The global pandemic situation with COVID-19 is actively evolving. We at RLSR are closely monitoring and following guidance from the Centers for Disease Control and Prevention, the Centers for Medicare and Medicaid Services, the North Carolina Department of Health and Human Services as well as the Guilford County Department of Health and Human Services.
Following the direction of Guilford County, effective March 13th, the River Landing campus will be closed to all visitors.
We apologize for the inconvenience.
For questions, please email us at email@example.com.
The term “retirement planning” is frequently used in the financial industry and in the media. But what does it really mean? For some, retirement planning includes strategies for saving and investing to prepare for a future retirement. For others, it may focus more on various methods for tax efficiency and generating income during the retirement years. Of course, to others, it may have less to do about money and more about the psychology of transitioning into retirement. Clearly, “retirement planning” is a broad topic.
We would like to encourage you to think about retirement planning from one other perspective. It’s no secret that people are living longer today than before. A seventy-year-old person in the U.S. today can expect to live another 17 more years on average, with many living well into their nineties and beyond. With increasing life expectancy comes a greater need for a proactive approach to planning for the later phases of retirement. Yet, this is an area of planning that is often neglected by financial advisors and the general public alike. After all, long-term care insurance, which is owned by only a small fraction of retirees, is only part of a plan. It is not, in and of itself, a plan.
As a society, we are still quite reactive in our approach to addressing the lifestyle and health care needs that we may face in our later years. We often wait until a significant health event occurs before we begin “figuring it all out,” and almost always, this responsibility then falls on the adult children or other family members who may not have the resources, flexibility in schedule, or emotional capacity to take on such a task.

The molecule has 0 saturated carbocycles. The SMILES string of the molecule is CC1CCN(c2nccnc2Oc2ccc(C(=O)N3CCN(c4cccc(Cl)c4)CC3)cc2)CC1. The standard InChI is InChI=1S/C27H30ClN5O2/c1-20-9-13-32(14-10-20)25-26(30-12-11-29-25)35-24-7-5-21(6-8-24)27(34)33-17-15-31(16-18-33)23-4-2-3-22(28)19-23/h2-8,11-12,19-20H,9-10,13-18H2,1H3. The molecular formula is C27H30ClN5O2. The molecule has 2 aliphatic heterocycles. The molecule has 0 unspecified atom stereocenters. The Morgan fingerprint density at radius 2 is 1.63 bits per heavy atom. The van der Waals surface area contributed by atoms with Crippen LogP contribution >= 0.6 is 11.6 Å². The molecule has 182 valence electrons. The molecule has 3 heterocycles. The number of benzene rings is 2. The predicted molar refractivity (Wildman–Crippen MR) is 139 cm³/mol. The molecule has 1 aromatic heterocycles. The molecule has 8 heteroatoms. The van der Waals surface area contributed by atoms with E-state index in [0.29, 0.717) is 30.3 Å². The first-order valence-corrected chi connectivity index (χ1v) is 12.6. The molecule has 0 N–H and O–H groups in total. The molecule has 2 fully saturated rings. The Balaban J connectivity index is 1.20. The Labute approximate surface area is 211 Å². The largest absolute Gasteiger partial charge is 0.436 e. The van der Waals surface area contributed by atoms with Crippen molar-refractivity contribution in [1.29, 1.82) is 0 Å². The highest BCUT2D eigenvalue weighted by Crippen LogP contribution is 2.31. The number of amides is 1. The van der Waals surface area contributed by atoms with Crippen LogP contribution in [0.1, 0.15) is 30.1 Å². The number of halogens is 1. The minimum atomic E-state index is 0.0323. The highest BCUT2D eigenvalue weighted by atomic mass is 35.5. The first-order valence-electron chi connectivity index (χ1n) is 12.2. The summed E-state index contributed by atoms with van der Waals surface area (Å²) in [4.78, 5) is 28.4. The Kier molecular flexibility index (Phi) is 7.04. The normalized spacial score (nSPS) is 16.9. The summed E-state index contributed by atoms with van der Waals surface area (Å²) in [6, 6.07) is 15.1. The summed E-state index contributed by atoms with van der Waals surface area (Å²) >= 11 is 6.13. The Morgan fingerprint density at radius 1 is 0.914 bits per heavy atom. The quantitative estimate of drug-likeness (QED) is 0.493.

At River Landing, we are passionate about seeing our society become better-educated on the various retirement living and long-term care alternatives and having the necessary discussions with family members and valued advisors about what you might want for your future. We encourage a proactive approach by planning ahead—to the extent possible—for the later phases of retirement. You can begin by taking time to learn the differences between aging at home versus moving to a continuing care retirement community (CCRC) or some other type of retirement living choice.
At River Landing, a non-profit, faith-based CCRC, our residents can live in confidence every day with the comforts and excitement of retirement all around. Whether that means hosting friends for cocktail hour, traveling more, or taking advantage of the numerous services and amenities right on campus, our residents are free to enjoy their retirement to the fullest.
We know our residents are planners, and they can rest assured that if or when something ever happens a team of medical experts, who they have grown to know and love, will be by their side. It’s our pledge to each of our residents.
When you become a resident at River Landing, you too can live the ultimate active and independent lifestyle you’ve always imagined for your future self. What are you waiting for? Ask about how you can join our wait list today by contacting us now.
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